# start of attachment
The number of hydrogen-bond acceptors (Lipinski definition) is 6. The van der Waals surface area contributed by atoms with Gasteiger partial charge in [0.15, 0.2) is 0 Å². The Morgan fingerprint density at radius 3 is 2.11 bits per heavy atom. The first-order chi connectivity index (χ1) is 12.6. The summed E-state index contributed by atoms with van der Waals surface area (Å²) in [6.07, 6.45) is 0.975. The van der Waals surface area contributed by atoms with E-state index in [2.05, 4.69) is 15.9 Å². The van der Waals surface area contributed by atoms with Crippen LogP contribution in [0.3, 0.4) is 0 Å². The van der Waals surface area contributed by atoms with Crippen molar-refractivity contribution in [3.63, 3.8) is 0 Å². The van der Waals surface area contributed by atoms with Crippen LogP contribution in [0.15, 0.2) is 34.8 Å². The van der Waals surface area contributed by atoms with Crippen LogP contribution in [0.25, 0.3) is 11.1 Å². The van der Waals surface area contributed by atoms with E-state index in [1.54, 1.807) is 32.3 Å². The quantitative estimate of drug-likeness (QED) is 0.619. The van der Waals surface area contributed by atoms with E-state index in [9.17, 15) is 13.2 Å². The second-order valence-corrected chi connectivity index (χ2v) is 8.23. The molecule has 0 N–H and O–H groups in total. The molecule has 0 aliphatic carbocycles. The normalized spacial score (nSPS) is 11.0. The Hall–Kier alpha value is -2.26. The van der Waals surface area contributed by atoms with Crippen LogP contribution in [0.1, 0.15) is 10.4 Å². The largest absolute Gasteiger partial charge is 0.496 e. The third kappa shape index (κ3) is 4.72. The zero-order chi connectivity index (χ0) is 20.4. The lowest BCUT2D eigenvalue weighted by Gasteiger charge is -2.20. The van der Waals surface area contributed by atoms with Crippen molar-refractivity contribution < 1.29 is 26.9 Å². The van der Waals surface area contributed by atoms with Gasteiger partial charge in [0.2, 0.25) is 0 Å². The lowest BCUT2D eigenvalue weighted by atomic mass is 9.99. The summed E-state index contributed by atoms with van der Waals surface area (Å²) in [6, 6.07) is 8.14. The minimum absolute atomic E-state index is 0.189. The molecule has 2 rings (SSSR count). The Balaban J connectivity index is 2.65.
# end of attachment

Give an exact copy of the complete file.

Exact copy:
The number of hydrogen-bond acceptors (Lipinski definition) is 6. The van der Waals surface area contributed by atoms with Gasteiger partial charge in [0.15, 0.2) is 0 Å². The Morgan fingerprint density at radius 3 is 2.11 bits per heavy atom. The first-order chi connectivity index (χ1) is 12.6. The summed E-state index contributed by atoms with van der Waals surface area (Å²) in [6.07, 6.45) is 0.975. The van der Waals surface area contributed by atoms with E-state index in [2.05, 4.69) is 15.9 Å². The van der Waals surface area contributed by atoms with Crippen LogP contribution in [0.3, 0.4) is 0 Å². The van der Waals surface area contributed by atoms with Crippen molar-refractivity contribution in [3.63, 3.8) is 0 Å². The van der Waals surface area contributed by atoms with Crippen LogP contribution in [0.15, 0.2) is 34.8 Å². The van der Waals surface area contributed by atoms with Crippen LogP contribution in [0.25, 0.3) is 11.1 Å². The van der Waals surface area contributed by atoms with E-state index in [1.54, 1.807) is 32.3 Å². The quantitative estimate of drug-likeness (QED) is 0.619. The van der Waals surface area contributed by atoms with E-state index in [9.17, 15) is 13.2 Å². The second-order valence-corrected chi connectivity index (χ2v) is 8.23. The molecule has 0 N–H and O–H groups in total. The molecule has 0 aliphatic carbocycles. The normalized spacial score (nSPS) is 11.0. The Hall–Kier alpha value is -2.26. The van der Waals surface area contributed by atoms with Crippen LogP contribution in [0.1, 0.15) is 10.4 Å². The largest absolute Gasteiger partial charge is 0.496 e. The third kappa shape index (κ3) is 4.72. The zero-order chi connectivity index (χ0) is 20.4. The lowest BCUT2D eigenvalue weighted by Gasteiger charge is -2.20. The van der Waals surface area contributed by atoms with Crippen molar-refractivity contribution < 1.29 is 26.9 Å². The van der Waals surface area contributed by atoms with Gasteiger partial charge in [0.2, 0.25) is 0 Å². The lowest BCUT2D eigenvalue weighted by atomic mass is 9.99. The summed E-state index contributed by atoms with van der Waals surface area (Å²) in [6, 6.07) is 8.14. The minimum absolute atomic E-state index is 0.189. The molecule has 2 rings (SSSR count). The Balaban J connectivity index is 2.65.